Informed by unparalleled access to still-secret documents, interviews with top field commanders, and a review of the military's own internal after-action reports, "Cobra II" is the definitive chronicle of America's invasion and occupation of Iraq--a conflict that could not be lost but one that the United States failed to win decisively. From the Pentagon to the White House to the American command centers in the field, the book reveals the inside story of how the war was actually planned and fought. Drawing on classified United States government intelligence, it also provides a unique account of how Saddam Hussein and his high command developed and prosecuted their war strategy.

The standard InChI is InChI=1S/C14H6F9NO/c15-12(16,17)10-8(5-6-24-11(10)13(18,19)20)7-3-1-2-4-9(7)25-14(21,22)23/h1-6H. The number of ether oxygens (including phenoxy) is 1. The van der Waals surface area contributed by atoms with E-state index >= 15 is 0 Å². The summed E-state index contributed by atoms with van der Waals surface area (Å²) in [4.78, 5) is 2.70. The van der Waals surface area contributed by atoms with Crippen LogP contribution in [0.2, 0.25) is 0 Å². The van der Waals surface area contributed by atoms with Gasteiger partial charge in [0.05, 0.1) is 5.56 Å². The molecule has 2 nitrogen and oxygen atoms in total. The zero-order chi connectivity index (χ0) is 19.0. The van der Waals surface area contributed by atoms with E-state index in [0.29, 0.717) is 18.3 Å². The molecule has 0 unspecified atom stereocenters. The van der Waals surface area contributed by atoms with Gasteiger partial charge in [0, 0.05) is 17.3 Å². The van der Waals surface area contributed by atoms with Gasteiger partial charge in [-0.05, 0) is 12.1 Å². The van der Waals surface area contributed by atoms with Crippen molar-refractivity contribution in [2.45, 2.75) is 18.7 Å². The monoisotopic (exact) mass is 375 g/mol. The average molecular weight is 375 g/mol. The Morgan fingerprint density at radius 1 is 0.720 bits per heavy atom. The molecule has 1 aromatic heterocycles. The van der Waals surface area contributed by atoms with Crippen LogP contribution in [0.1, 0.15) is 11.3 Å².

Written by Michael R. Gordon, the chief military correspondent for "The New York Times," who spent the war with the Allied land command, and Bernard E. Trainor, a retired Marine Corps lieutenant general and former director of the National Security Program at Harvard University's John F. Kennedy School of Government, "Cobra II" traces the interactions among the generals, Defense Secretary Donald Rumsfeld, and President George W. Bush. It dramatically reconstructs the principal battles from interviews with those who fought them, providing reliable accounts of the clashes waged by conventional and Special Operations forces. It documents with precision the failures of American intelligence and the mistakes in administering postwar Iraq.